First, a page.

This leads onto the idea of the number of measures a construct has. Simple constructs like weight and height may have just one measure (e.g., kilograms, centimetres, etc.). However, for more complex constructs, multiple measures may be required, each with different elements. Note that elements are all of those aspects of the measurement procedure that affect the data being collected. In terms of measures, these elements include things like questionnaire items (e.g., the number of questions used for each dimension of a construct) and coding criteria (i.e., what types of measures are used, including factors like the types of variables - nominal and continuous variables - and the scales used - continuous scales, Likert scales, and so forth). The more dimensions and measures a construct has, the more difficult it is likely to be to ensure that the measurement procedure you are trying to create is content valid.

The number of ways constructs can be operationally defined

The operational definitions of constructs are based on the concepts you are trying to study [see the section on Concepts, constructs and variables]. However, concepts can be studied using a wide range of constructs, and these constructs, in turn, can be explained using a number of operational definitions.

For example, the concept of poverty could be viewed from a range of perspectives (e.g., poverty gap, economic poverty, poverty and welfare, etc.). When we focus in on one of these perspectives of poverty, we may choose to create a measurement procedure to examine the construct, economic poverty. However, there are a number of ways that the construct, economic poverty, can be operationally defined. For example, we could use an operational definition that examines how a person behaves through some characteristic of economic poverty (e.g., deprive the person of a wage for a month and measure how they respond/cope), or look at the intrinsic properties of economic poverty (e.g., how much money a person has in the bank, how indebted they are, etc.). However, these different operational definitions will affect (a) the way that the construct, economic poverty, is measured and (b) the way that we interpret the results about economic poverty.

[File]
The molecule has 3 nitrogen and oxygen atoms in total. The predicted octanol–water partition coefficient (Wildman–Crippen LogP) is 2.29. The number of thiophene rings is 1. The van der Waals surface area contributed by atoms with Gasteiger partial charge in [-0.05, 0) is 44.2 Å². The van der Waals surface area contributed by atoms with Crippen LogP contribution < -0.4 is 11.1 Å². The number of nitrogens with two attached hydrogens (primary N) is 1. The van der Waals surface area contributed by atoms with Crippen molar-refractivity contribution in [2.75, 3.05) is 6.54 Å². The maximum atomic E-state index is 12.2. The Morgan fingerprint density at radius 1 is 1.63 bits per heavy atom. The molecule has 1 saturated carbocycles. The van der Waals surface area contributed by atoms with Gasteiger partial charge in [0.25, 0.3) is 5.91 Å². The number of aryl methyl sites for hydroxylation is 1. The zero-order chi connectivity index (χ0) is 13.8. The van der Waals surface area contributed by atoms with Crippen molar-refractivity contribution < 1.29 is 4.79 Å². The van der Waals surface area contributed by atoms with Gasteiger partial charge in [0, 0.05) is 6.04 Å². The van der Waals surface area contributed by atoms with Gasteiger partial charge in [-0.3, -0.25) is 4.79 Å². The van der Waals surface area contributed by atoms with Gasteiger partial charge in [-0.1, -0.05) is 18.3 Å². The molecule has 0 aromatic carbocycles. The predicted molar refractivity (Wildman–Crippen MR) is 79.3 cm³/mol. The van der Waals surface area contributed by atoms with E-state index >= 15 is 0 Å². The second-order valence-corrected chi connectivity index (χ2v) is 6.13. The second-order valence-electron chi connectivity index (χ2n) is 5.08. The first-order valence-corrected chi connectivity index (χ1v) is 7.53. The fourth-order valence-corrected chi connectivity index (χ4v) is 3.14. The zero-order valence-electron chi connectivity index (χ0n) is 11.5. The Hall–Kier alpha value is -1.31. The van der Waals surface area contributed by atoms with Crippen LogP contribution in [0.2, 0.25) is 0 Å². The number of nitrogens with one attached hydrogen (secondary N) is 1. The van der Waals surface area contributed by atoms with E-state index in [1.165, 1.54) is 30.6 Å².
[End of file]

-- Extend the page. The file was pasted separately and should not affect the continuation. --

From the above example, we can see that the ways that constructs are operationally defined may reflect (a) the context in which a construct is being applied (e.g., types of poverty and their relative operational definitions), but also (b) a general lack of agreement between academics concerning the content of a particular construct (i.e., what elements should and should not be included in a given construct). These factors make is more difficult to ensure that the measurement procedure you are trying to create is content valid.

The potential for a construct to be confounded

There is a lot of ambiguity not only in the way that constructs can be operationally defined, but also how different constructs relate to one another (e.g., how the construct, anger, relates to the construct, depression). What are the boundaries between these different constructs? Where does one construct start and the other end?

When different construct overlap, the results that we generate when measuring these construct can become confounded [see the article: Extraneous and confounding variables]. The same can be said about the content validity of a measurement procedure. How do we know that the elements we include in a measurement procedure are relevant and representative of the construct we are trying to measure?